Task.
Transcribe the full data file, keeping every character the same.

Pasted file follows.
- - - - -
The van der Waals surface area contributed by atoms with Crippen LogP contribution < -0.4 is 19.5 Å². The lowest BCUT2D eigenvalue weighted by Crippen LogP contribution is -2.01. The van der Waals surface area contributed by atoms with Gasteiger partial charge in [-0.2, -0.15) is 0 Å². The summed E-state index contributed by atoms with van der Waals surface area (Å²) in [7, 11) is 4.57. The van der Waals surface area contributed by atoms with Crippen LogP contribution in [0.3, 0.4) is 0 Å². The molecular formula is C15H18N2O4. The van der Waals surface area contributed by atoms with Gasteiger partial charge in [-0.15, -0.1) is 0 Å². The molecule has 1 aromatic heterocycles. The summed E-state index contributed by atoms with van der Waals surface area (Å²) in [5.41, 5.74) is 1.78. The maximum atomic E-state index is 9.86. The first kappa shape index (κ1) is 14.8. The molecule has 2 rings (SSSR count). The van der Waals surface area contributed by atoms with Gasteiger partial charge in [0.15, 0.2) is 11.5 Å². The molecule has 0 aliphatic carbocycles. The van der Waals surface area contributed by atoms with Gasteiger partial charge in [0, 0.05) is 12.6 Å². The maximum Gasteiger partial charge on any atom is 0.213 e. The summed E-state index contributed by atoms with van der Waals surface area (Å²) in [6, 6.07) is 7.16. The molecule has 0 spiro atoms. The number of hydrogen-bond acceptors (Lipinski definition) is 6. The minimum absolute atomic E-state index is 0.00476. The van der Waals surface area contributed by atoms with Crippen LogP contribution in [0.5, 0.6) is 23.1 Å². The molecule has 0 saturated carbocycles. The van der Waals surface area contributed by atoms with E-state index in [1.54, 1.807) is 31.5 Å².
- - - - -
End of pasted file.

The van der Waals surface area contributed by atoms with Crippen LogP contribution < -0.4 is 19.5 Å². The lowest BCUT2D eigenvalue weighted by Crippen LogP contribution is -2.01. The van der Waals surface area contributed by atoms with Gasteiger partial charge in [-0.2, -0.15) is 0 Å². The summed E-state index contributed by atoms with van der Waals surface area (Å²) in [7, 11) is 4.57. The van der Waals surface area contributed by atoms with Crippen LogP contribution in [0.3, 0.4) is 0 Å². The molecular formula is C15H18N2O4. The van der Waals surface area contributed by atoms with Gasteiger partial charge in [-0.15, -0.1) is 0 Å². The molecule has 1 aromatic heterocycles. The summed E-state index contributed by atoms with van der Waals surface area (Å²) in [5.41, 5.74) is 1.78. The maximum atomic E-state index is 9.86. The first kappa shape index (κ1) is 14.8. The molecule has 2 rings (SSSR count). The van der Waals surface area contributed by atoms with Gasteiger partial charge in [0.15, 0.2) is 11.5 Å². The molecule has 0 aliphatic carbocycles. The van der Waals surface area contributed by atoms with Gasteiger partial charge in [0, 0.05) is 12.6 Å². The maximum Gasteiger partial charge on any atom is 0.213 e. The summed E-state index contributed by atoms with van der Waals surface area (Å²) in [6, 6.07) is 7.16. The molecule has 0 spiro atoms. The number of hydrogen-bond acceptors (Lipinski definition) is 6. The minimum absolute atomic E-state index is 0.00476. The van der Waals surface area contributed by atoms with Crippen LogP contribution in [0.5, 0.6) is 23.1 Å². The molecule has 0 saturated carbocycles. The van der Waals surface area contributed by atoms with E-state index in [1.54, 1.807) is 31.5 Å².